Tuesday, February 28, 2006

Lamenting the Apple

Oh Apple, where did it all go wrong? Where did all your design engineers go? Where did your aesthetics go? And your plain good sense?

In case you're wondering, Apple today introduced a "fun" new product: the iPod microwave Hi-Fi. This thing is ugly, expensive and useless. Expensive and useless, I can handle. But ugly? From Apple? This can't be happening. Please tell me it isn't so.

They also introuced this leather case for their new iPods. In and of themselves, they're not bad, though you can't access the controls or view the screen unless you take the iPod out of the case (I wonder how long it will be before someone sues Apple because they dropped their iPod while removing it from one of these cases). No, the bad thing is the price: US$99. Give me a break. I bought my leather case for about $25, and I can plug it in, access the controls and view the screen without removing the iPod. Come on Apple. You can and must do better than this.

Wednesday, February 22, 2006


Originally uploaded by rangerteper.
Took this on a x-country ski trip earlier this week. Unfortunately, there had previously been a nasty ice storm and, coupled with the fact that the park's grooming machine was broken, the ski trails were closed for the most part for our trip, so went snow shoeing instead.

Saturday, February 11, 2006

Kudos to CBC

So I downloaded the CBC podcast into iTunes this morning and low and behold, it came in as a single file. Looks like they decided to go the extra mile for iPod users after all. Good for them, and good for all the people who e-mailed the show to let them know how irritating the problem was. In this day and age of unscrupulous and opportunistic politicians, it's nice to know that someone out there is actually listening.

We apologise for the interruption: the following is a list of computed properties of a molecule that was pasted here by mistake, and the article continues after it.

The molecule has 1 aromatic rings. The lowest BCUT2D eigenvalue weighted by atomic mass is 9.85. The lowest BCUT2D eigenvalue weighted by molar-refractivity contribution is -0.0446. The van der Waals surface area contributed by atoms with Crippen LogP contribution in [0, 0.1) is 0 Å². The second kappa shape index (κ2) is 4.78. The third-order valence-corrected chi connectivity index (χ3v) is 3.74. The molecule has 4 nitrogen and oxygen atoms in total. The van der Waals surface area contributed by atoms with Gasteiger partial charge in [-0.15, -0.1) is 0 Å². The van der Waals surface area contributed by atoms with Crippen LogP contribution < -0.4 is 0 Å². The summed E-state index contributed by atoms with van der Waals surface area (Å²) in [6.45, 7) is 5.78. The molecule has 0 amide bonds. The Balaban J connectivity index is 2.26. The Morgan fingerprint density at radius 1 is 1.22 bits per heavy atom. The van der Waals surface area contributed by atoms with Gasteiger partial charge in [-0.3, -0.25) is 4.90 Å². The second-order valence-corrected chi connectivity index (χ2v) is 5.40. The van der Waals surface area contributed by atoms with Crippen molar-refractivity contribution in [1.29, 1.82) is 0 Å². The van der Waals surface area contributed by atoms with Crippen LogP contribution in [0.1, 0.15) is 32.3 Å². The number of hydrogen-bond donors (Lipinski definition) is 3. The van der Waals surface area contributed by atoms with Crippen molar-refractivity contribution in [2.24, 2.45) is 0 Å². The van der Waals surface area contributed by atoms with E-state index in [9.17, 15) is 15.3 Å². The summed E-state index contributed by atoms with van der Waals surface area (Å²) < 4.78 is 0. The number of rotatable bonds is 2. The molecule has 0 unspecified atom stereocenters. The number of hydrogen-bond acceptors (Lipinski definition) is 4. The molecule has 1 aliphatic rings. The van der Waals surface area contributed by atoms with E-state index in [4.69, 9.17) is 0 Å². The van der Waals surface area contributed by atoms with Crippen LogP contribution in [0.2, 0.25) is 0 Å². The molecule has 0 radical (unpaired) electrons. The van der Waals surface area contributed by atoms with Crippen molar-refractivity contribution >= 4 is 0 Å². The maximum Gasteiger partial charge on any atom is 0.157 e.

Of course, now the tip in my previous post is worthless, but what the heck...

On a side note, I'm posting this using Bleezer. Experimenting with the program, I have found that it works fine if you're posting text only, but as soon as I try to post any HTML, it doesn't get posted. I still have high hopes that the next build will work better because I really like creating my posts outside the Blogger text edit window.

Edit: Another Bleezer note. I tried to use the tags field in Bleezer and got a post error. After removing the tags, it posted fine. More growing pains, I guess.


Thursday, February 09, 2006


I listen to a bunch of science podcasts, including the Nature Podcast and, my favourite, Quirks & Quarks. One of the downfalls of such shows, however, is that for some reason science show hosts, more than most others, seem to feel the strange urge to pun. Chris Smith of Nature is the worst at this by far; I find myself cringing every time I listen to the show. Hardly a sentence goes by during the story intros and conclusions that does not contain at least one--usually terrible--pun. Bob McDonald of Q&Q isn't quite as bad, and generally his puns don't score as high on the groan scale, but he has been guilty of a few doosies over the years too; however, at least McDonald usually seems sheepish about it, unlike Smith, who doesn't even seem to realize he's doing it.

Not that I'm not so naive as to think that the hosts are entirely to blame. The show's producers and/or writers also have a lot to do with this dubious popular science tradition. The question is: "Why?" My personal theory is that science has been elitist for so long that those in the media who bring science to the masses feel it incumbent on themselves to try and make the uninitiated feel more comfortable. And punning, being such a base form of humour (though admittedly some view it as the highest of art forms), is apparently the magic ingredient. God forbid that science ever stand on its own as entertainment.